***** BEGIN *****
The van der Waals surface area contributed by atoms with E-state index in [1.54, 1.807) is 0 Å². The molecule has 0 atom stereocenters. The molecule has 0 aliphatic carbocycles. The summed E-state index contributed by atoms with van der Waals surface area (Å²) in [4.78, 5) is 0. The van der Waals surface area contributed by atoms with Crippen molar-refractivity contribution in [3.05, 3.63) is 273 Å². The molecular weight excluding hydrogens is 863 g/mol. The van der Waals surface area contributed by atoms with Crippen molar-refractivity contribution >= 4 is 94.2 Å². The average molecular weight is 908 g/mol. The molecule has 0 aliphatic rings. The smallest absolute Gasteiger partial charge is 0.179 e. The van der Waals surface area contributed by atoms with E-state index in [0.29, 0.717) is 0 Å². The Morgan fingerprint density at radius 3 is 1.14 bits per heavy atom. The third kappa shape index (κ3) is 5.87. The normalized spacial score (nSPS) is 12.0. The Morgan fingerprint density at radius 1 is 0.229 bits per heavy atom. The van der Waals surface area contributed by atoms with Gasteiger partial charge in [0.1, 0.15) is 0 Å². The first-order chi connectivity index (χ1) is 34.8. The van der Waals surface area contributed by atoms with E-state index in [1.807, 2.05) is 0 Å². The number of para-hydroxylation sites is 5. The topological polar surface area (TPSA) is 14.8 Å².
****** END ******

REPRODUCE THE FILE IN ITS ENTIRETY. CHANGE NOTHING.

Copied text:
The van der Waals surface area contributed by atoms with E-state index in [1.54, 1.807) is 0 Å². The molecule has 0 atom stereocenters. The molecule has 0 aliphatic carbocycles. The summed E-state index contributed by atoms with van der Waals surface area (Å²) in [4.78, 5) is 0. The van der Waals surface area contributed by atoms with Crippen molar-refractivity contribution in [3.05, 3.63) is 273 Å². The molecular weight excluding hydrogens is 863 g/mol. The van der Waals surface area contributed by atoms with Crippen molar-refractivity contribution >= 4 is 94.2 Å². The average molecular weight is 908 g/mol. The molecule has 0 aliphatic rings. The smallest absolute Gasteiger partial charge is 0.179 e. The van der Waals surface area contributed by atoms with E-state index in [0.29, 0.717) is 0 Å². The Morgan fingerprint density at radius 3 is 1.14 bits per heavy atom. The third kappa shape index (κ3) is 5.87. The normalized spacial score (nSPS) is 12.0. The Morgan fingerprint density at radius 1 is 0.229 bits per heavy atom. The van der Waals surface area contributed by atoms with Gasteiger partial charge in [0.1, 0.15) is 0 Å². The first-order chi connectivity index (χ1) is 34.8. The van der Waals surface area contributed by atoms with E-state index in [1.807, 2.05) is 0 Å². The number of para-hydroxylation sites is 5. The topological polar surface area (TPSA) is 14.8 Å².